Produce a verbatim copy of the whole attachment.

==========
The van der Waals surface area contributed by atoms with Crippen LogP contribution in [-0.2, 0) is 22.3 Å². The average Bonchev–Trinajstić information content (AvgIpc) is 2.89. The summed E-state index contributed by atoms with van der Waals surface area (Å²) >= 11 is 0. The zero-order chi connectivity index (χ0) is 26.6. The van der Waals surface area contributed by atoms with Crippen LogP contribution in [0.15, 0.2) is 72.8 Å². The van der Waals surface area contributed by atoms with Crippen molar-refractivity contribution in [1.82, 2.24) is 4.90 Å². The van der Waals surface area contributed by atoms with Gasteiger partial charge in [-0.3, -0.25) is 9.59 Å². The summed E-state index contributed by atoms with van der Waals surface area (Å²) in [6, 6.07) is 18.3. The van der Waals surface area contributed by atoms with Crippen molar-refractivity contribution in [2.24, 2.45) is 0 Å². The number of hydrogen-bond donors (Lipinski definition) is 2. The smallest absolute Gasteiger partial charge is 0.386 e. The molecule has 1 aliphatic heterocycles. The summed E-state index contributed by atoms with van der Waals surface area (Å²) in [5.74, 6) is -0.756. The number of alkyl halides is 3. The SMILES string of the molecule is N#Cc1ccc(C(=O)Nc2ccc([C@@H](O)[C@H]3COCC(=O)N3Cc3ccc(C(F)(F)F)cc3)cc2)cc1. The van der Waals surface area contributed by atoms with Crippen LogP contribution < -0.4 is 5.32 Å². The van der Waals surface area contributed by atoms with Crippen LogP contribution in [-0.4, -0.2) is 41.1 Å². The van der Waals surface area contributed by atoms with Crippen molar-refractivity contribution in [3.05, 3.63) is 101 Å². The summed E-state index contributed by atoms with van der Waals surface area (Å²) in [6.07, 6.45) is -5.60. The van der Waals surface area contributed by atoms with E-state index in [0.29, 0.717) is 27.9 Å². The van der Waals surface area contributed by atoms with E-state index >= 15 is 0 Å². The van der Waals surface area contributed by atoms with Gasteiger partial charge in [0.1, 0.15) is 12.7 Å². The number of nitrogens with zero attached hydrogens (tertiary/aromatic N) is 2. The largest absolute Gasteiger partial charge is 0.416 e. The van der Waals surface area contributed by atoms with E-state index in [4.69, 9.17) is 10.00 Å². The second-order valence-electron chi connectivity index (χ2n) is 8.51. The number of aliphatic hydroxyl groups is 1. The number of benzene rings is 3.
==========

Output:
The van der Waals surface area contributed by atoms with Crippen LogP contribution in [-0.2, 0) is 22.3 Å². The average Bonchev–Trinajstić information content (AvgIpc) is 2.89. The summed E-state index contributed by atoms with van der Waals surface area (Å²) >= 11 is 0. The zero-order chi connectivity index (χ0) is 26.6. The van der Waals surface area contributed by atoms with Crippen LogP contribution in [0.15, 0.2) is 72.8 Å². The van der Waals surface area contributed by atoms with Crippen molar-refractivity contribution in [1.82, 2.24) is 4.90 Å². The van der Waals surface area contributed by atoms with Gasteiger partial charge in [-0.3, -0.25) is 9.59 Å². The summed E-state index contributed by atoms with van der Waals surface area (Å²) in [6, 6.07) is 18.3. The van der Waals surface area contributed by atoms with Crippen molar-refractivity contribution in [2.24, 2.45) is 0 Å². The number of hydrogen-bond donors (Lipinski definition) is 2. The smallest absolute Gasteiger partial charge is 0.386 e. The molecule has 1 aliphatic heterocycles. The summed E-state index contributed by atoms with van der Waals surface area (Å²) in [5.74, 6) is -0.756. The number of alkyl halides is 3. The SMILES string of the molecule is N#Cc1ccc(C(=O)Nc2ccc([C@@H](O)[C@H]3COCC(=O)N3Cc3ccc(C(F)(F)F)cc3)cc2)cc1. The van der Waals surface area contributed by atoms with Crippen LogP contribution < -0.4 is 5.32 Å². The van der Waals surface area contributed by atoms with Crippen LogP contribution in [-0.4, -0.2) is 41.1 Å². The van der Waals surface area contributed by atoms with Crippen molar-refractivity contribution in [3.05, 3.63) is 101 Å². The summed E-state index contributed by atoms with van der Waals surface area (Å²) in [6.07, 6.45) is -5.60. The van der Waals surface area contributed by atoms with E-state index in [0.29, 0.717) is 27.9 Å². The van der Waals surface area contributed by atoms with E-state index >= 15 is 0 Å². The van der Waals surface area contributed by atoms with Gasteiger partial charge in [0.1, 0.15) is 12.7 Å². The number of nitrogens with zero attached hydrogens (tertiary/aromatic N) is 2. The largest absolute Gasteiger partial charge is 0.416 e. The van der Waals surface area contributed by atoms with E-state index in [4.69, 9.17) is 10.00 Å². The second-order valence-electron chi connectivity index (χ2n) is 8.51. The number of aliphatic hydroxyl groups is 1. The number of benzene rings is 3.